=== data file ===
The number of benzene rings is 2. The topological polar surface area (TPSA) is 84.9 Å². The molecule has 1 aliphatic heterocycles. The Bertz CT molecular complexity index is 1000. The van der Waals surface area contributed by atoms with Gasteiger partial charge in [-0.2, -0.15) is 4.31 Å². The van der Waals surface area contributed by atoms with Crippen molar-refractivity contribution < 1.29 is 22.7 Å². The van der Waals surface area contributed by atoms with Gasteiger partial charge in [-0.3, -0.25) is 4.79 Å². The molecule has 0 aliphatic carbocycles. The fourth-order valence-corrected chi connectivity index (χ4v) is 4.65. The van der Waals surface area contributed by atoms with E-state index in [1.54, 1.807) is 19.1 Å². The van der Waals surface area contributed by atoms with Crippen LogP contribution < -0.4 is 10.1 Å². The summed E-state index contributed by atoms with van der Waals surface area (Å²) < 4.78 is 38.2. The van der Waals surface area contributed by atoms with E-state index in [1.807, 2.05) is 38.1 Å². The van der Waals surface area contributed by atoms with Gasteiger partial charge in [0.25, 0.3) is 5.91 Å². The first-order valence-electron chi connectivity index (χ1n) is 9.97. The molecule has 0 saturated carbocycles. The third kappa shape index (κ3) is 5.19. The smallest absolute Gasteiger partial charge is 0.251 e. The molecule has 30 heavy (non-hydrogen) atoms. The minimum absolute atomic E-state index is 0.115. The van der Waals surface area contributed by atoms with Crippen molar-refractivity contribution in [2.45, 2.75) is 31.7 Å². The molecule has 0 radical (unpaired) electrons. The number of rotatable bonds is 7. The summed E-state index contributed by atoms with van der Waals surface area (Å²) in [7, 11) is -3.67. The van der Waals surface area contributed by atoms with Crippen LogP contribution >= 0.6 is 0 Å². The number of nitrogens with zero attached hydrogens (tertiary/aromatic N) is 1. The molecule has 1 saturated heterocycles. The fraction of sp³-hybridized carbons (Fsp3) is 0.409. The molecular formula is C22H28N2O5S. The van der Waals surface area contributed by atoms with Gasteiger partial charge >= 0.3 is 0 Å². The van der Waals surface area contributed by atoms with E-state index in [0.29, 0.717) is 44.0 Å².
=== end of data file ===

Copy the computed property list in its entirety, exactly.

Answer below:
The number of benzene rings is 2. The topological polar surface area (TPSA) is 84.9 Å². The molecule has 1 aliphatic heterocycles. The Bertz CT molecular complexity index is 1000. The van der Waals surface area contributed by atoms with Gasteiger partial charge in [-0.2, -0.15) is 4.31 Å². The van der Waals surface area contributed by atoms with Crippen molar-refractivity contribution < 1.29 is 22.7 Å². The van der Waals surface area contributed by atoms with Gasteiger partial charge in [-0.3, -0.25) is 4.79 Å². The molecule has 0 aliphatic carbocycles. The fourth-order valence-corrected chi connectivity index (χ4v) is 4.65. The van der Waals surface area contributed by atoms with E-state index in [1.54, 1.807) is 19.1 Å². The van der Waals surface area contributed by atoms with Crippen LogP contribution < -0.4 is 10.1 Å². The summed E-state index contributed by atoms with van der Waals surface area (Å²) < 4.78 is 38.2. The van der Waals surface area contributed by atoms with E-state index in [1.807, 2.05) is 38.1 Å². The van der Waals surface area contributed by atoms with Gasteiger partial charge in [0.25, 0.3) is 5.91 Å². The first-order valence-electron chi connectivity index (χ1n) is 9.97. The molecule has 0 saturated carbocycles. The third kappa shape index (κ3) is 5.19. The smallest absolute Gasteiger partial charge is 0.251 e. The molecule has 30 heavy (non-hydrogen) atoms. The minimum absolute atomic E-state index is 0.115. The van der Waals surface area contributed by atoms with Crippen molar-refractivity contribution in [2.45, 2.75) is 31.7 Å². The molecule has 0 radical (unpaired) electrons. The number of rotatable bonds is 7. The summed E-state index contributed by atoms with van der Waals surface area (Å²) in [7, 11) is -3.67. The van der Waals surface area contributed by atoms with Crippen LogP contribution >= 0.6 is 0 Å². The number of nitrogens with zero attached hydrogens (tertiary/aromatic N) is 1. The molecule has 1 saturated heterocycles. The fraction of sp³-hybridized carbons (Fsp3) is 0.409. The molecular formula is C22H28N2O5S. The van der Waals surface area contributed by atoms with Gasteiger partial charge >= 0.3 is 0 Å². The van der Waals surface area contributed by atoms with E-state index in [0.29, 0.717) is 44.0 Å².